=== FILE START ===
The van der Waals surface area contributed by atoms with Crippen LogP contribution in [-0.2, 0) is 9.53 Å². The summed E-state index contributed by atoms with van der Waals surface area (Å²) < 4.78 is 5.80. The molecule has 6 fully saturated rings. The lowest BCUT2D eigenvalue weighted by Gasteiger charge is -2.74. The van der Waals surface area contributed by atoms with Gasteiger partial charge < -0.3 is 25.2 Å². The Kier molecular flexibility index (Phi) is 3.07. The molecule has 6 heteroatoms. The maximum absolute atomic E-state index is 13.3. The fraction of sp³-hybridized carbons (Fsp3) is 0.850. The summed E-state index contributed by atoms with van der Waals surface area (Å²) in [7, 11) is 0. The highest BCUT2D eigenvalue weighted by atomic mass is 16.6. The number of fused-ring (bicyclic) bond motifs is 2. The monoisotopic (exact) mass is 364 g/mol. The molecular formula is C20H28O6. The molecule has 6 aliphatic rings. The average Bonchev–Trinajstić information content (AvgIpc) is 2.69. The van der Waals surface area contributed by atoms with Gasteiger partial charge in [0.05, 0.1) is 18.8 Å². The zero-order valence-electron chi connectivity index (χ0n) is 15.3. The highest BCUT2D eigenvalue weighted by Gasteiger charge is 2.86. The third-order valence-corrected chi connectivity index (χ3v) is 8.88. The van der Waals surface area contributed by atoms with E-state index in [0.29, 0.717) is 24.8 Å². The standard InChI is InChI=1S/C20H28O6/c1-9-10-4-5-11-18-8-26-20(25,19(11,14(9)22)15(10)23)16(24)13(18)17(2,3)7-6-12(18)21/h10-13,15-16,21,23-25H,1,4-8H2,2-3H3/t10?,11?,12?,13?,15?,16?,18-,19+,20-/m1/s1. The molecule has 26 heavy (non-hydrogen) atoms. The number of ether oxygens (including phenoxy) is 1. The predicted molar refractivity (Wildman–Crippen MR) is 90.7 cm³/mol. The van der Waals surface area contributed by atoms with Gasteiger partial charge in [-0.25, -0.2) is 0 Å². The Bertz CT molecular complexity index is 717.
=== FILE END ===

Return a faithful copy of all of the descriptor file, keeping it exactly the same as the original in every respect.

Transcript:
The van der Waals surface area contributed by atoms with Crippen LogP contribution in [-0.2, 0) is 9.53 Å². The summed E-state index contributed by atoms with van der Waals surface area (Å²) < 4.78 is 5.80. The molecule has 6 fully saturated rings. The lowest BCUT2D eigenvalue weighted by Gasteiger charge is -2.74. The van der Waals surface area contributed by atoms with Gasteiger partial charge < -0.3 is 25.2 Å². The Kier molecular flexibility index (Phi) is 3.07. The molecule has 6 heteroatoms. The maximum absolute atomic E-state index is 13.3. The fraction of sp³-hybridized carbons (Fsp3) is 0.850. The summed E-state index contributed by atoms with van der Waals surface area (Å²) in [7, 11) is 0. The highest BCUT2D eigenvalue weighted by atomic mass is 16.6. The number of fused-ring (bicyclic) bond motifs is 2. The monoisotopic (exact) mass is 364 g/mol. The molecular formula is C20H28O6. The molecule has 6 aliphatic rings. The average Bonchev–Trinajstić information content (AvgIpc) is 2.69. The van der Waals surface area contributed by atoms with Gasteiger partial charge in [0.05, 0.1) is 18.8 Å². The zero-order valence-electron chi connectivity index (χ0n) is 15.3. The highest BCUT2D eigenvalue weighted by Gasteiger charge is 2.86. The third-order valence-corrected chi connectivity index (χ3v) is 8.88. The van der Waals surface area contributed by atoms with E-state index in [0.29, 0.717) is 24.8 Å². The standard InChI is InChI=1S/C20H28O6/c1-9-10-4-5-11-18-8-26-20(25,19(11,14(9)22)15(10)23)16(24)13(18)17(2,3)7-6-12(18)21/h10-13,15-16,21,23-25H,1,4-8H2,2-3H3/t10?,11?,12?,13?,15?,16?,18-,19+,20-/m1/s1. The molecule has 26 heavy (non-hydrogen) atoms. The number of ether oxygens (including phenoxy) is 1. The predicted molar refractivity (Wildman–Crippen MR) is 90.7 cm³/mol. The van der Waals surface area contributed by atoms with Gasteiger partial charge in [-0.25, -0.2) is 0 Å². The Bertz CT molecular complexity index is 717.